The Annual Conference of the German Studies Association
October 1-4, 2020
The GSA Comics Studies Network is soliciting submissions for two panels at this year’s German Studies Association Conference in Washington, D.C. Please direct submissions to the panel organizers by January 30, 2020.
Additionally, information on the GSA Comics Studies Network Seminar can be found here: https://www.thegsa.org/blog/cfa-gsa-seminar-participation-applications#04.%20Comics%20-%20A%20Transgressive%20Art. The deadline for submissions to the seminar is January 27, 2020.
Comics Studies I: Comics and Graphic Novels in a Transnational Perspective
National literatures are not isolated from artistic production in other areas of the world, and graphic narratives are no exception. Either directly through personal relations (transnational artist collectives, teacher-student influences) or through indirect intertextual correspondence (“trends”), graphic narratives register developments beyond their national borders. Books like Stein, Denson, and Meyer’s Transnational Perspectives on Graphic Narratives as well as recent transnational comic panels and conferences testify to an emerging scholarly interest in this field. German graphic narratives, however, are underrepresented within these comparisons.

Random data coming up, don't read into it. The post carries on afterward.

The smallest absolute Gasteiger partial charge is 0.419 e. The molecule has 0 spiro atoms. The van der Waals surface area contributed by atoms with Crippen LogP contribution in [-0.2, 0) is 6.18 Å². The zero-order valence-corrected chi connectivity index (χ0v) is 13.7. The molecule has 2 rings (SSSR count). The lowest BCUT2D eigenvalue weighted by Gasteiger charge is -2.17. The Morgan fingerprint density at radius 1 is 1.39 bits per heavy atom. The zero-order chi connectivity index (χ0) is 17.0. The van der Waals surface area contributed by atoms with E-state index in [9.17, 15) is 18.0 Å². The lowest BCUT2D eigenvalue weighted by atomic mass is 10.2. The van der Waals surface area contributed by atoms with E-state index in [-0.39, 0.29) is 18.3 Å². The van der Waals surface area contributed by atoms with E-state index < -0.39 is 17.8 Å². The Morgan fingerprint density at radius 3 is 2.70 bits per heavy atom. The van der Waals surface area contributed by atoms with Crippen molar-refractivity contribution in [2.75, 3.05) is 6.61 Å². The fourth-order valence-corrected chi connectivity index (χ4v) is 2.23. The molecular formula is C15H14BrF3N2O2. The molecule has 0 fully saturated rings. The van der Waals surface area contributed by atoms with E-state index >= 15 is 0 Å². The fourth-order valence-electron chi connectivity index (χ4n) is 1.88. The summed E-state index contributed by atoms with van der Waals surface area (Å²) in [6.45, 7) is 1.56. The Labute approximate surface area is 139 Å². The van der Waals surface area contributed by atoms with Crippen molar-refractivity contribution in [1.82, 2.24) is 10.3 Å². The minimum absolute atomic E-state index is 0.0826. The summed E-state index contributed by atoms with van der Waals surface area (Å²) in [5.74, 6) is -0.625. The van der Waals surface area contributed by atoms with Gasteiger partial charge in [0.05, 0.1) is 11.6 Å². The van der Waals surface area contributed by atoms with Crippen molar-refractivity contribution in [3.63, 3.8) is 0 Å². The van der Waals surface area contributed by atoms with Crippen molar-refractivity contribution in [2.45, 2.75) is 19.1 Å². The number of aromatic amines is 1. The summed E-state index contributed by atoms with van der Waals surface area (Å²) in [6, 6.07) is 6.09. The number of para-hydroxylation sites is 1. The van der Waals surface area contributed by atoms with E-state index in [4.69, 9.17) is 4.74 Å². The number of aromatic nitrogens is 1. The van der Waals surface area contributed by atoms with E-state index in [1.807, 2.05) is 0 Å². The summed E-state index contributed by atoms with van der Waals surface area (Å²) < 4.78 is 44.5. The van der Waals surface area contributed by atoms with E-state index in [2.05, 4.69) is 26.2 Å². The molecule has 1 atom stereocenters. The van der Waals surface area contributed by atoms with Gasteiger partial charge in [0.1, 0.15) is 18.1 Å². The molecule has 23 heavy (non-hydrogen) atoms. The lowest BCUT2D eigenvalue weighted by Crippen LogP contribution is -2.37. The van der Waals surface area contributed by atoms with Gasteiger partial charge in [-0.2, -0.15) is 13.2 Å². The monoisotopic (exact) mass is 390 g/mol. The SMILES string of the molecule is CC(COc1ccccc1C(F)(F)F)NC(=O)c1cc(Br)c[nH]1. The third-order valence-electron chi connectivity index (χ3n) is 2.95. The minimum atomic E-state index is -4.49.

This panel looks at German-language comics and graphic novels within a transnational framework. It welcomes papers that consider transnational comparisons of works or other transnational connections (circulation, personal connections etc.) with at least one German-language example. The panel thus seeks to trace influences, similarities, and differences in comics beyond the confines of the German language or comics market. The analysis can focus on various aspects of the works such as a common genre (e.g. memoir; steam-punk; manga), a common theme (e.g. immigration, women’s representation, history), as well as formal elements (e.g. wordless graphic art; drawing styles). Alternatively, the papers can speak to other forms of transnational resonance, for example by tracing personal, stylistic, or generic influences across borders.
Possible lines of inquiry include, but are not limited to the following questions:
- How are these works similar or different and which role does language and nationality play in explaining these?
- In which ways did and do German-language comic artists partake in a transnational dialogue?